Maybe it’s just the similarity with the format of that paperback I had as a kid, but I actually think this is actually a pretty great format for this story. Even with the higher price point than your standard single, it’s got the big, oversized feel of a the classic 80-Page Giants, and could make a great sampler for trade paperback readers who are on the fence about dropping fifteen or twenty bucks to pick up Avengers Academy or Young Allies in that format.
But beyond all that, the real question here is “Is it worth it?” And it totally is.
If you’ve read his extremely underrated Doctor Doom and the Masters of Evil, then you’re already aware that Tobin has an incredible knack for writing fun, fantastic villainy, and it’s no different when he takes on Arcade, for whom fun villainy isn’t an option, but a requirement.
The setup for the story even addresses one of the interesting contradictions about his character: For a guy meant to be one of the world’s deadliest assassins, Arcade has spent the past 30 years completely and utterly failing to kill anyone. That’s obviously going to be a problem that comes up quite a bit when you’re a villain in mainstream super-hero comics — especially one whose alleged deadliness is really just an excuse to do awesome set pieces that involve gigantic pinball machines — but it’s interesting to see it actually acknowledged in the story and used to give him a little more motivation than just the standard homicidal mania.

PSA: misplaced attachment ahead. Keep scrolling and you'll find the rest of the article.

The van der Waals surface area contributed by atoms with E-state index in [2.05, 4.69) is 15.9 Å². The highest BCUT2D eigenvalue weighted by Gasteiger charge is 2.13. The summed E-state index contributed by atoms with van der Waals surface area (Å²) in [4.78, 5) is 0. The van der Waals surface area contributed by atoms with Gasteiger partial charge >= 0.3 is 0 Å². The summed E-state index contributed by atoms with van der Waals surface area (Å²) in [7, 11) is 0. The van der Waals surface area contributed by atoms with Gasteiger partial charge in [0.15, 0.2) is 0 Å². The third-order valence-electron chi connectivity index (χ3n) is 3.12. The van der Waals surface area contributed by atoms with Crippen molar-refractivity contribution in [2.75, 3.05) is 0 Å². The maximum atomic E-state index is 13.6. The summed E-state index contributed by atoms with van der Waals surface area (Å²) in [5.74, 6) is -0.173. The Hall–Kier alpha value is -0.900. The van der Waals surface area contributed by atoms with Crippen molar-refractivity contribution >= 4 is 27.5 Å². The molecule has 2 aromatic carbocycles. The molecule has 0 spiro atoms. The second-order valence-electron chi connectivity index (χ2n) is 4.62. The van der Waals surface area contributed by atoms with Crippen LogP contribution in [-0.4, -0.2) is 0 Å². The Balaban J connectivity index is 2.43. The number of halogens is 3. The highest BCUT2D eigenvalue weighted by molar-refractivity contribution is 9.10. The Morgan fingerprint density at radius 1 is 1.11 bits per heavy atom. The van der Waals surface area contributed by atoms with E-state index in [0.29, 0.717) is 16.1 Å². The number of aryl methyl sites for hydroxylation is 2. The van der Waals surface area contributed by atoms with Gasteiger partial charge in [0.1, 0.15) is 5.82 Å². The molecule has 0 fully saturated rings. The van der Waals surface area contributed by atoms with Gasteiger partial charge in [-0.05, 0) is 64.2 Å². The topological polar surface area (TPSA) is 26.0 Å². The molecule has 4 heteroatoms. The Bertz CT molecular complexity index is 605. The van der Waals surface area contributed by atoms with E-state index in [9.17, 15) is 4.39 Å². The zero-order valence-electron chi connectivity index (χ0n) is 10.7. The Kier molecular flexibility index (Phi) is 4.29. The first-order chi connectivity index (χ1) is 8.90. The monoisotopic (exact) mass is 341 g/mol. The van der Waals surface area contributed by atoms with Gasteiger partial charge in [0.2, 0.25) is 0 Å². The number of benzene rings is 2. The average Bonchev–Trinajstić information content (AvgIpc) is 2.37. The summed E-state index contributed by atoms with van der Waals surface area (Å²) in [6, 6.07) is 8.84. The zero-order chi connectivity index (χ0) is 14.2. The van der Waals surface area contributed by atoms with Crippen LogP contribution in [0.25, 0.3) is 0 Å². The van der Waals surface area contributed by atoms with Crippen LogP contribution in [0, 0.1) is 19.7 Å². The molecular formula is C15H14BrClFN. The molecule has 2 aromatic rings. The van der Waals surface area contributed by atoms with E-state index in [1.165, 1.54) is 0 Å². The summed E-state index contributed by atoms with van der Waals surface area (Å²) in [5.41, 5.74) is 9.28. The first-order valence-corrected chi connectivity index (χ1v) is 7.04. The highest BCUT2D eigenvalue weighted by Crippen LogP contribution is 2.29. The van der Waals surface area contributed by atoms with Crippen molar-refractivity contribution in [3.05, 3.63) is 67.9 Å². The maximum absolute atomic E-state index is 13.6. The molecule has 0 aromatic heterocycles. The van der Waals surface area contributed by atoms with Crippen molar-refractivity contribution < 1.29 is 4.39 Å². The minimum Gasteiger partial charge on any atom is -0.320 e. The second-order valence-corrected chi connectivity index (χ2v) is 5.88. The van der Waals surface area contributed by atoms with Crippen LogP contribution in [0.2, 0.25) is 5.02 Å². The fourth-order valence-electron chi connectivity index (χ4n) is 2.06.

Especially when his solution to a tarnished reputation is to start murdering teenagers.
The whole thing is an incredible example of how to write villains that are genuinely sinister in a story that’s still rooted in the lighthearted fun of super-heroics without having it feel completely out of place. Tobin’s script is pretty straightforward in showing him as a guy who loves nothing more than killing people, but he never loses sight of the fact that he does it by sticking super-heroes into giant video games and theme park rides. Plus, Baldeon draws him to look like the unholy love child of the Joker and Conan O’Brien, and that’s pretty much perfect.